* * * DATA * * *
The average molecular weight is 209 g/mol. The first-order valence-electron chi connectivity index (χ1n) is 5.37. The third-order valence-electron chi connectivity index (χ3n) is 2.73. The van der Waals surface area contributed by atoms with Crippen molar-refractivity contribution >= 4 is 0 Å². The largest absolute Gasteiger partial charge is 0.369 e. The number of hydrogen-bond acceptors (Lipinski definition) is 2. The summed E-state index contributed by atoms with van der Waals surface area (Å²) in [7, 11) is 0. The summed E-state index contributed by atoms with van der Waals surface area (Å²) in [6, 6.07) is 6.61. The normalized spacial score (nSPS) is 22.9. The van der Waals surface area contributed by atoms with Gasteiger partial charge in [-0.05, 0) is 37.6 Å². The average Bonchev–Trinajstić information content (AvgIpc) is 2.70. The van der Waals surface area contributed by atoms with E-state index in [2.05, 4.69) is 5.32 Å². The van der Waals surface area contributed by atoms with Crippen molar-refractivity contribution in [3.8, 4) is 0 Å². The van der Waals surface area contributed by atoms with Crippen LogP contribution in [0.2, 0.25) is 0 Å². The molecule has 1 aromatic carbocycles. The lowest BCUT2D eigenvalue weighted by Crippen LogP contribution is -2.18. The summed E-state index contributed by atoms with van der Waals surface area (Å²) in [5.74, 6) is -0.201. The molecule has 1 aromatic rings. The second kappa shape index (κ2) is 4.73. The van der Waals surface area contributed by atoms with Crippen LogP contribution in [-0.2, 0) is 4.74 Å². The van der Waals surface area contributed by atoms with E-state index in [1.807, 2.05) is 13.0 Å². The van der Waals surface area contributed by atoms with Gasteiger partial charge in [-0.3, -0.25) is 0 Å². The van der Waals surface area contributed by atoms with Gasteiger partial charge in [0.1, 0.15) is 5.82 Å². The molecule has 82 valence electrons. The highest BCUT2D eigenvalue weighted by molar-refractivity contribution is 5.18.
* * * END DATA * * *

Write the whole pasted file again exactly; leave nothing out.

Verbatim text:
The average molecular weight is 209 g/mol. The first-order valence-electron chi connectivity index (χ1n) is 5.37. The third-order valence-electron chi connectivity index (χ3n) is 2.73. The van der Waals surface area contributed by atoms with Crippen molar-refractivity contribution >= 4 is 0 Å². The largest absolute Gasteiger partial charge is 0.369 e. The number of hydrogen-bond acceptors (Lipinski definition) is 2. The summed E-state index contributed by atoms with van der Waals surface area (Å²) in [7, 11) is 0. The summed E-state index contributed by atoms with van der Waals surface area (Å²) in [6, 6.07) is 6.61. The normalized spacial score (nSPS) is 22.9. The van der Waals surface area contributed by atoms with Gasteiger partial charge in [-0.05, 0) is 37.6 Å². The average Bonchev–Trinajstić information content (AvgIpc) is 2.70. The van der Waals surface area contributed by atoms with E-state index in [2.05, 4.69) is 5.32 Å². The van der Waals surface area contributed by atoms with Crippen molar-refractivity contribution in [3.8, 4) is 0 Å². The van der Waals surface area contributed by atoms with Crippen LogP contribution in [0.2, 0.25) is 0 Å². The molecule has 1 aromatic carbocycles. The lowest BCUT2D eigenvalue weighted by Crippen LogP contribution is -2.18. The summed E-state index contributed by atoms with van der Waals surface area (Å²) in [5.74, 6) is -0.201. The molecule has 1 aromatic rings. The second kappa shape index (κ2) is 4.73. The van der Waals surface area contributed by atoms with Crippen LogP contribution in [-0.2, 0) is 4.74 Å². The van der Waals surface area contributed by atoms with E-state index in [1.807, 2.05) is 13.0 Å². The van der Waals surface area contributed by atoms with Gasteiger partial charge in [-0.3, -0.25) is 0 Å². The van der Waals surface area contributed by atoms with Gasteiger partial charge in [0.1, 0.15) is 5.82 Å². The molecule has 82 valence electrons. The highest BCUT2D eigenvalue weighted by molar-refractivity contribution is 5.18.